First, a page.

venkmurthy at worldnet.att.net
Wed Jan 28 19:23:42 EST 1998
Alan J. Robinson wrote in message <61238.robin073 at tc.umn.edu>...
>Real proteins are obviously more complex than this in several
>different ways, so that the values of phi and psi observed in practice
>don't always fall within the regions shown on the plot, and certainly
>don't constrain the folding process itself in any direct way (though
>obviosuly constrained by steric considerations too.)
While Ramachandran outliers are observed in protein crystal structures,
typically their numbers are smaller in higher resolution structures
suggesting that, except in very rare cases, all amino acids must conform to
the Ramachandran plot.
This makes sense when you consider that the Ramachandran plot is primarily
dependent (including favorable terms has very little effect overall) on the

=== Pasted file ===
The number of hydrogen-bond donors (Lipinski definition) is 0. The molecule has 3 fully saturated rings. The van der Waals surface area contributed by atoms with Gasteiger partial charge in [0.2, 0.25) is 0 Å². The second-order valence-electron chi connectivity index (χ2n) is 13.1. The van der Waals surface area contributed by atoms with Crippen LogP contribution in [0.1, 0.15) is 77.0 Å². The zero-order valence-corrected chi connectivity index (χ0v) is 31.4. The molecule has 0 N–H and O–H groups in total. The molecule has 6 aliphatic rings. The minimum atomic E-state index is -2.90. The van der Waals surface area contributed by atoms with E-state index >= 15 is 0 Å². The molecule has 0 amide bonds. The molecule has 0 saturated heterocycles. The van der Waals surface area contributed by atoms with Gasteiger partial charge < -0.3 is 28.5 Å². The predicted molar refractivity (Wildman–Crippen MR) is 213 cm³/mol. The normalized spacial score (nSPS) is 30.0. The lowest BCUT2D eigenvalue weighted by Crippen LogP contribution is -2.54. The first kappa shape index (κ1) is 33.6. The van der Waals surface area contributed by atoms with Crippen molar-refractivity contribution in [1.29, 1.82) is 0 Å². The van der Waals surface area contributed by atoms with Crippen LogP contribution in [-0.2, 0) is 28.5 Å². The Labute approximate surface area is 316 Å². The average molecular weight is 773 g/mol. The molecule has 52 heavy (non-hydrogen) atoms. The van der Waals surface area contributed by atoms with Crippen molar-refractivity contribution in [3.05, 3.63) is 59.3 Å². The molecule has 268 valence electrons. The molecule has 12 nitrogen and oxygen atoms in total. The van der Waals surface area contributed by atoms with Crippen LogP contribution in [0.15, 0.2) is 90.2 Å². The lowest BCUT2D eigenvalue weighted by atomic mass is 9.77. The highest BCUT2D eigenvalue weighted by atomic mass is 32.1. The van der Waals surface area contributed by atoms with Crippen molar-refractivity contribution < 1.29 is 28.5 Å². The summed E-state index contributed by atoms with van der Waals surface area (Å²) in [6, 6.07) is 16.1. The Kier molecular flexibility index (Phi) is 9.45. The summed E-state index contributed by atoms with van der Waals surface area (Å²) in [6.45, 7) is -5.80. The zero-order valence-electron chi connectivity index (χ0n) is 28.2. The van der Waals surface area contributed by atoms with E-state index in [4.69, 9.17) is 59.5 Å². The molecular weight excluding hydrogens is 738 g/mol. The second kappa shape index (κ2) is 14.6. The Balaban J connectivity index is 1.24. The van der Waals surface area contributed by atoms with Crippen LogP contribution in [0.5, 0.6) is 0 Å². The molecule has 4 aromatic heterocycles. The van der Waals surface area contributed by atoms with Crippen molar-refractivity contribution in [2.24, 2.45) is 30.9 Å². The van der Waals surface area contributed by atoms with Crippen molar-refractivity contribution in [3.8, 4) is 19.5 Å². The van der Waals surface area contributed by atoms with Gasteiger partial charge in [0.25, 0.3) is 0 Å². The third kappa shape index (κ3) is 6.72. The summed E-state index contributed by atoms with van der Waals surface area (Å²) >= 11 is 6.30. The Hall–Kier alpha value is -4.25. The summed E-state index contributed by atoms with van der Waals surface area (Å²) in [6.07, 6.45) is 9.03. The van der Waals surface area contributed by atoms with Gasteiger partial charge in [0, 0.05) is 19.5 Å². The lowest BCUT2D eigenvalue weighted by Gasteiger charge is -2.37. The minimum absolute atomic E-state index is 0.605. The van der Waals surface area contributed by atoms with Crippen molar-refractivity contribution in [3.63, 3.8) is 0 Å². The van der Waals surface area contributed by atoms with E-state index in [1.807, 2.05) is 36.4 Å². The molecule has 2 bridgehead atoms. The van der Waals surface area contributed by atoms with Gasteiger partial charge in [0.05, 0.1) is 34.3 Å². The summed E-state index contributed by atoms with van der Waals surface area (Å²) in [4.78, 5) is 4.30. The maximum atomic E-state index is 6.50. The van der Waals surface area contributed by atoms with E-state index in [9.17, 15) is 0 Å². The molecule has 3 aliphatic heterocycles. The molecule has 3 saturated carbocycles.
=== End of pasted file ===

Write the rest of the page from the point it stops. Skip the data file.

repulsive portion of the van der Waals potential. Two atoms simply cannot
occupy the same space -- the electronic repulsions in dissallowed regions is
much stronger than favorable forces at work in proteins. Simply put, except
in exceptionally rare cases, Ramachandran outliers are more indicative of
model errors than anything else.
Also, Ramachandran did not use a computer model to generate the plot. The
plot was calculated (and intuited) by hand. Finally, the plot is for a
dipeptide, not a polypeptide.
Department of Biophysics & Biophysical Chemistry
Johns Hopkins University School of Medicine
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